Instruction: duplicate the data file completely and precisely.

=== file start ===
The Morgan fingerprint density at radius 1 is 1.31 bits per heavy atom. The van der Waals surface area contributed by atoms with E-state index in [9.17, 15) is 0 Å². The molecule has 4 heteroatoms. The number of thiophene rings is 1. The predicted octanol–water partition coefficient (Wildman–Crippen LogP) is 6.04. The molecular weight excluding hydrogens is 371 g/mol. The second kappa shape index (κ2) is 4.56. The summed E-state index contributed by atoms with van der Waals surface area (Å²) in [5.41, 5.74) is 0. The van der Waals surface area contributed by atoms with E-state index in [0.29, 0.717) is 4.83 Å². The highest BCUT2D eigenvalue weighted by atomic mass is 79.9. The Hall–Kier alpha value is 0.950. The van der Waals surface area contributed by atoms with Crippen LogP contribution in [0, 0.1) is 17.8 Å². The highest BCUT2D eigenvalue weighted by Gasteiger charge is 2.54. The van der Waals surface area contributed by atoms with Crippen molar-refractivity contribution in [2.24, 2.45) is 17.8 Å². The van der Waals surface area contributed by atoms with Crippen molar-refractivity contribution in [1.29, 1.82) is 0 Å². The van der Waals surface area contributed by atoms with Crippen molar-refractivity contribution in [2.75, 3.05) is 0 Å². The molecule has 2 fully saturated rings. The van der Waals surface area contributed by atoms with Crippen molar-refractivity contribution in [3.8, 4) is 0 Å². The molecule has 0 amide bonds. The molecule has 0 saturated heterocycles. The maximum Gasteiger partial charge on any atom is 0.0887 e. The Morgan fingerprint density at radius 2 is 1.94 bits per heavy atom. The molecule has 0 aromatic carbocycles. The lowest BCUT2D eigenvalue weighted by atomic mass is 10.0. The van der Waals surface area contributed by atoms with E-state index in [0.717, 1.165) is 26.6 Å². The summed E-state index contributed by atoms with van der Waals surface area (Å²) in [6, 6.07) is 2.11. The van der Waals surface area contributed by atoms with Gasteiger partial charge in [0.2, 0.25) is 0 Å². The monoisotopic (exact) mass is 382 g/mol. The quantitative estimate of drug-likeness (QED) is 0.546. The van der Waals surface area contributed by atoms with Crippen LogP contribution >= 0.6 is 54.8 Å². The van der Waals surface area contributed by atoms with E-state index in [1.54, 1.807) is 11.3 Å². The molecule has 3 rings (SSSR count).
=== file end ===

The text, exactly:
The Morgan fingerprint density at radius 1 is 1.31 bits per heavy atom. The van der Waals surface area contributed by atoms with E-state index in [9.17, 15) is 0 Å². The molecule has 4 heteroatoms. The number of thiophene rings is 1. The predicted octanol–water partition coefficient (Wildman–Crippen LogP) is 6.04. The molecular weight excluding hydrogens is 371 g/mol. The second kappa shape index (κ2) is 4.56. The summed E-state index contributed by atoms with van der Waals surface area (Å²) in [5.41, 5.74) is 0. The van der Waals surface area contributed by atoms with E-state index in [0.29, 0.717) is 4.83 Å². The highest BCUT2D eigenvalue weighted by atomic mass is 79.9. The Hall–Kier alpha value is 0.950. The van der Waals surface area contributed by atoms with Crippen LogP contribution in [0, 0.1) is 17.8 Å². The highest BCUT2D eigenvalue weighted by Gasteiger charge is 2.54. The van der Waals surface area contributed by atoms with Crippen molar-refractivity contribution in [2.24, 2.45) is 17.8 Å². The van der Waals surface area contributed by atoms with Crippen molar-refractivity contribution in [1.29, 1.82) is 0 Å². The van der Waals surface area contributed by atoms with Crippen molar-refractivity contribution in [2.75, 3.05) is 0 Å². The molecule has 2 fully saturated rings. The van der Waals surface area contributed by atoms with Crippen molar-refractivity contribution in [3.8, 4) is 0 Å². The molecule has 0 amide bonds. The molecule has 0 saturated heterocycles. The maximum Gasteiger partial charge on any atom is 0.0887 e. The Morgan fingerprint density at radius 2 is 1.94 bits per heavy atom. The molecule has 0 aromatic carbocycles. The lowest BCUT2D eigenvalue weighted by atomic mass is 10.0. The van der Waals surface area contributed by atoms with E-state index in [0.717, 1.165) is 26.6 Å². The summed E-state index contributed by atoms with van der Waals surface area (Å²) in [6, 6.07) is 2.11. The van der Waals surface area contributed by atoms with Gasteiger partial charge in [0.2, 0.25) is 0 Å². The monoisotopic (exact) mass is 382 g/mol. The quantitative estimate of drug-likeness (QED) is 0.546. The van der Waals surface area contributed by atoms with Crippen LogP contribution >= 0.6 is 54.8 Å². The van der Waals surface area contributed by atoms with E-state index in [1.54, 1.807) is 11.3 Å². The molecule has 3 rings (SSSR count).